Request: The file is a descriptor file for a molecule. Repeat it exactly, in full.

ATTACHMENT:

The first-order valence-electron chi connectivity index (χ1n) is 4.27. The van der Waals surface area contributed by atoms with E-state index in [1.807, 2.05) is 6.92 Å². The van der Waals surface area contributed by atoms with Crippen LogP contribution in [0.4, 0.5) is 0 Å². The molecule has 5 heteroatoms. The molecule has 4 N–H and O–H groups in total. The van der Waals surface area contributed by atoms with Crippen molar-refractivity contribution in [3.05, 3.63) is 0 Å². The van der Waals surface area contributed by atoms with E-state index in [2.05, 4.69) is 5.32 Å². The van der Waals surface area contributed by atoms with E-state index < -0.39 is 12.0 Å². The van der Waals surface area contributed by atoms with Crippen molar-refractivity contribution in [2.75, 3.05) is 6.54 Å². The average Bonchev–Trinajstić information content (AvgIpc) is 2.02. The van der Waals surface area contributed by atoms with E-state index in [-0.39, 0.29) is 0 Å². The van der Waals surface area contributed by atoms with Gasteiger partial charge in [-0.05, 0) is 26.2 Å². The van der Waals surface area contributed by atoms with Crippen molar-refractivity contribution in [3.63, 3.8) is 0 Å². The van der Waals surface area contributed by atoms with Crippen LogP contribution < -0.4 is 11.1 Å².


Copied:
The first-order valence-electron chi connectivity index (χ1n) is 4.27. The van der Waals surface area contributed by atoms with E-state index in [1.807, 2.05) is 6.92 Å². The van der Waals surface area contributed by atoms with Crippen LogP contribution in [0.4, 0.5) is 0 Å². The molecule has 5 heteroatoms. The molecule has 4 N–H and O–H groups in total. The van der Waals surface area contributed by atoms with Crippen molar-refractivity contribution in [3.05, 3.63) is 0 Å². The van der Waals surface area contributed by atoms with E-state index in [2.05, 4.69) is 5.32 Å². The van der Waals surface area contributed by atoms with E-state index < -0.39 is 12.0 Å². The van der Waals surface area contributed by atoms with Crippen molar-refractivity contribution in [2.75, 3.05) is 6.54 Å². The average Bonchev–Trinajstić information content (AvgIpc) is 2.02. The van der Waals surface area contributed by atoms with E-state index in [-0.39, 0.29) is 0 Å². The van der Waals surface area contributed by atoms with Gasteiger partial charge in [-0.05, 0) is 26.2 Å². The van der Waals surface area contributed by atoms with Crippen molar-refractivity contribution in [3.63, 3.8) is 0 Å². The van der Waals surface area contributed by atoms with Crippen LogP contribution < -0.4 is 11.1 Å².